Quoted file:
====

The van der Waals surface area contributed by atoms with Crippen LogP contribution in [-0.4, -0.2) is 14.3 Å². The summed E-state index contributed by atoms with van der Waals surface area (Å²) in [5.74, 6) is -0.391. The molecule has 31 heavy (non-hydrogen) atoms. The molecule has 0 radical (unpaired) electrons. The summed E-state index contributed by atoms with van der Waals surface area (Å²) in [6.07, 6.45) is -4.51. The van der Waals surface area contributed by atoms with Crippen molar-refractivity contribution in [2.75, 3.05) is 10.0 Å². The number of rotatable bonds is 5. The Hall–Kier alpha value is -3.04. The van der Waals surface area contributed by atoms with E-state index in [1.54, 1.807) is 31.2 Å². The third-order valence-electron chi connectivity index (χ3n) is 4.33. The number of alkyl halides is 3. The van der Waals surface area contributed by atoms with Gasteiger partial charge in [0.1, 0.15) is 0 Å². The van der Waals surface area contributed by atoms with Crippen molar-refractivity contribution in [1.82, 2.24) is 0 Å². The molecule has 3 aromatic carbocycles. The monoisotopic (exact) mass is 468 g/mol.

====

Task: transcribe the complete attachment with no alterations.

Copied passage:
The van der Waals surface area contributed by atoms with Crippen LogP contribution in [-0.4, -0.2) is 14.3 Å². The summed E-state index contributed by atoms with van der Waals surface area (Å²) in [5.74, 6) is -0.391. The molecule has 31 heavy (non-hydrogen) atoms. The molecule has 0 radical (unpaired) electrons. The summed E-state index contributed by atoms with van der Waals surface area (Å²) in [6.07, 6.45) is -4.51. The van der Waals surface area contributed by atoms with Crippen molar-refractivity contribution in [2.75, 3.05) is 10.0 Å². The number of rotatable bonds is 5. The Hall–Kier alpha value is -3.04. The van der Waals surface area contributed by atoms with E-state index in [1.54, 1.807) is 31.2 Å². The third-order valence-electron chi connectivity index (χ3n) is 4.33. The number of alkyl halides is 3. The van der Waals surface area contributed by atoms with Gasteiger partial charge in [0.1, 0.15) is 0 Å². The van der Waals surface area contributed by atoms with Crippen molar-refractivity contribution in [1.82, 2.24) is 0 Å². The molecule has 3 aromatic carbocycles. The monoisotopic (exact) mass is 468 g/mol.